Long-term fire retardants have seen very little innovation over the past 60 years. The exact recipe has been modified, but the primary active ingredient, ammonium phosphate, is still the same chemical that our firefighters currently rely on to keep wildfires at bay. Through decades of environmental research, we’ve learned a lot about ammonium phosphate since it was first evaluated for fire retardancy in the 1970’s. We’ve learned that it’s highly toxic to fish. We’ve learned that it stimulates algae blooms and accelerates eutrophication. We’ve also learned that it preferentially fertilizes invasive, flammable plant species. Some might look at these externalities and accept them as a necessary compromise of effective wildfire management, but at Fortress we saw an opportunity to reinvent how we fight wildfires.
The results are in. Burn tests done by the United States Forest Service (USFS) have demonstrated that Fortress fire retardants are more effective than conventional ammonium phosphate.
Fortress fire retardants pull moisture from the air and distribute it to fuel. This passive re-hydration mechanism forms an exceptional fire-fuel barrier, and is also what makes our retardants exceptionally durable.
Even before burning occurs, Fortress fire retardants respond to increasing temperatures by absorbing heat and releasing water, effectively cooling wildland fuels and lowering the probability of ignition.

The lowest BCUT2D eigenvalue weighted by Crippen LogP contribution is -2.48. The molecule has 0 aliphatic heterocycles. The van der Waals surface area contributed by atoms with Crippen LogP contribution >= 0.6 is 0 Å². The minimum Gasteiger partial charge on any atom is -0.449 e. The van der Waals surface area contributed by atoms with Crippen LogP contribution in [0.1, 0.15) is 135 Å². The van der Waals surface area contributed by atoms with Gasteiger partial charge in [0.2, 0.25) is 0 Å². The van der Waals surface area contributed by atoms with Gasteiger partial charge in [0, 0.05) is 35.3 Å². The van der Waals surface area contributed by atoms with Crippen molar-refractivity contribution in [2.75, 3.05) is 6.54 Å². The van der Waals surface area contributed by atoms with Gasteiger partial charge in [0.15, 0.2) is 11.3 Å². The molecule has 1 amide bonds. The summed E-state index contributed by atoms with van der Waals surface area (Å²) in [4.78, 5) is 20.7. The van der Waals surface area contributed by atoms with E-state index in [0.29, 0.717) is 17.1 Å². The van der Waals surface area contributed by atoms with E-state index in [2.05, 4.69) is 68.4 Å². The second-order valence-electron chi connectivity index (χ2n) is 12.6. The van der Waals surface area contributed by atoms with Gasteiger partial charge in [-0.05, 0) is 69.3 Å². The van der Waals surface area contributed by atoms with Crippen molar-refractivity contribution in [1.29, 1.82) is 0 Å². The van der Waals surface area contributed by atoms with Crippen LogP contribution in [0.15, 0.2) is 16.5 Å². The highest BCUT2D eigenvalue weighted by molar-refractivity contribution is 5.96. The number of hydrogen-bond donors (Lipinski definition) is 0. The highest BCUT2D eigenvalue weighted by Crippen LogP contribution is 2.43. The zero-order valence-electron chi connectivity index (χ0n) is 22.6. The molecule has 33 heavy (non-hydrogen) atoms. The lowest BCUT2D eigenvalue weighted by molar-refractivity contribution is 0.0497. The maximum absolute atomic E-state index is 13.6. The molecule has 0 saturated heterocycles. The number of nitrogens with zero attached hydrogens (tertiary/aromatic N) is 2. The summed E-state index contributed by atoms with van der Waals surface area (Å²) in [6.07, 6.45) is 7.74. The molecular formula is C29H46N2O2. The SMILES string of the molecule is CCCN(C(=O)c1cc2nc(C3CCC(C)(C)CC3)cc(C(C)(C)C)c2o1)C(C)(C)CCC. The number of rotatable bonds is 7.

Unique to our magnesium chloride formulations, Fortress fire retardants release ions that neutralize hydrogen (H•) and hydroxyl (OH•) combustive free radicals, directly interfering with the combustion process.
Charring begins at lower temperatures when plant matter burns in the presence of our magnesium chloride fire retardant. Early charring effectively shields foliage from encroaching flames, depriving the fire of its fuel.
Where ammonium phosphate requires significant raw material usage and fossil fuel input to manufacture, the magnesium chloride that we use in our retardants is harvested from the sea using renewable solar and wind energy.
When applied in the wild, fertilizer-based retardants promote the growth of invasive vegetation that makes fire-prone lands even more flammable over time. Fortress corrects this longstanding issue with chemical formulations that do not stimulate new plant growth.
Fertilizer-based fire retardants are directly responsible for accelerated microbial activity and algae blooms, leaving waters uninhabitable to many native species. Fortress fire retardants do not contribute to nutrient pollution or freshwater eutrophication.
The aquatic toxicity of fertilizer-based retardant has caused several population-level fish kills over the years. Fortress fire retardants have consistently demonstrated lower levels of fish toxicity in the lab, in the field, and in the Forest Service’s product qualification testing.
Data from the lab has shown that magnesium chloride solution lowers smoke emissions when applied to wildland fuels, where conventional ammonium phosphate fire retardants actually increase smoke emissions and put more carbon into the air.